I had about half an hour to stroll gently to the low point on the saddle, about a quarter of a mile away. There weren’t many flowers, so it didn’t take me 15 minutes. The low point on the saddle, however, had sufficient flowers to capture my attention and a bit of space on my memory card while I waited for The Lizard. He radioed he had reached a false summit and was continuing up. Man, was he fast!

I kept looking over at the hump to the right, Unnamed 12,696. It looked so easy. I could almost see a trail going all the way up it. It looked to be about half a mile to the summit. It was barely a climb. It was less of a grade than going up stairs. I could go up and down 14 flights of stairs at the parking garage at work. I thought this might be the equivalent of three or four trips up the stairs, only not as hard. Plus, I could see flowers along the way. If I went up, it would put me higher than I was, with maybe a better view of the Castles, sort of like looking at them from an airplane. I thought I could do it. So I passed the low point on the saddle and the trail going down and began working my way up the mountain.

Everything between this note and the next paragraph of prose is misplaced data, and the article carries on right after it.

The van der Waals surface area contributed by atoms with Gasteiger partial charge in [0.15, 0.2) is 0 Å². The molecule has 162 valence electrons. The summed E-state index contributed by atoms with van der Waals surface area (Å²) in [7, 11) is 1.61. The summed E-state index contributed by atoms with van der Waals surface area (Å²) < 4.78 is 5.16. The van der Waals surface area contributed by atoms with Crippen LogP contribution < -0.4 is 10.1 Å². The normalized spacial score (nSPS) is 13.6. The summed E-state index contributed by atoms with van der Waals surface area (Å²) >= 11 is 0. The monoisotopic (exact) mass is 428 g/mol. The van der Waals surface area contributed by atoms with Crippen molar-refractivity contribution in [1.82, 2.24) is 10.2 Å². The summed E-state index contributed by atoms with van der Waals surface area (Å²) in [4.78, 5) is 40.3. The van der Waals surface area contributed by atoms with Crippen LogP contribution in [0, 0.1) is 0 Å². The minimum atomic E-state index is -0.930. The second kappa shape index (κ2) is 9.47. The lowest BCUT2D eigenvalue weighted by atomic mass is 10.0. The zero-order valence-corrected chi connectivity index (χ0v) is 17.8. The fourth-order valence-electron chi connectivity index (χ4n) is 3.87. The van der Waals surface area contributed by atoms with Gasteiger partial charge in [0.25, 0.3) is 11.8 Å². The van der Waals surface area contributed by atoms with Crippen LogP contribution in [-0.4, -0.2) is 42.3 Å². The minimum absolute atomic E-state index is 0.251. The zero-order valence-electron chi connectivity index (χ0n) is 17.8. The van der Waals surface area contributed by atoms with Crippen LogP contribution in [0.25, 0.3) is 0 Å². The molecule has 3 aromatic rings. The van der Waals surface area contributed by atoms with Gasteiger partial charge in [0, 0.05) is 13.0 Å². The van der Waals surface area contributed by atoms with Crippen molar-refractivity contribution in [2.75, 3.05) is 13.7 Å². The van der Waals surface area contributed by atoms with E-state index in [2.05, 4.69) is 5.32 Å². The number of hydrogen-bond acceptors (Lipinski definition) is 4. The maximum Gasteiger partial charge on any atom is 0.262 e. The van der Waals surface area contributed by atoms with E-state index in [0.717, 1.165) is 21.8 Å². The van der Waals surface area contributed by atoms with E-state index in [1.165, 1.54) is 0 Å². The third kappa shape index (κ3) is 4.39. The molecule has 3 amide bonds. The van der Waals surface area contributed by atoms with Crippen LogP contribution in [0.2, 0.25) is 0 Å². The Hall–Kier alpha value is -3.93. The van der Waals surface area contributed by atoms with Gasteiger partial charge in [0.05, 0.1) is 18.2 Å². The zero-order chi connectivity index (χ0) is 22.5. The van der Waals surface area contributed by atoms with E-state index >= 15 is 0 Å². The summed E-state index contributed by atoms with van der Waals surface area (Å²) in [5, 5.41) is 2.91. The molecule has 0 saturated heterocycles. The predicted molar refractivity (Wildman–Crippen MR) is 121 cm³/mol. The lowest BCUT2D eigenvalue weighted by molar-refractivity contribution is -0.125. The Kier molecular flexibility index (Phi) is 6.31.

About a quarter of the way up, The Lizard radioed he had reached the true summit and would not be doing West Elk Peak. He said he could see dark clouds to the south, and he didn’t want to risk getting caught in another storm. I congratulated him and continued working my way up.

Every once in a while, I would look up and think I could do it in just two more pushes. Breathe breathe, then go as far as I could; breathe breathe, and then go as far as I could and reach the summit. But I did that three times before I actually reached the summit. It took six breathe breathes!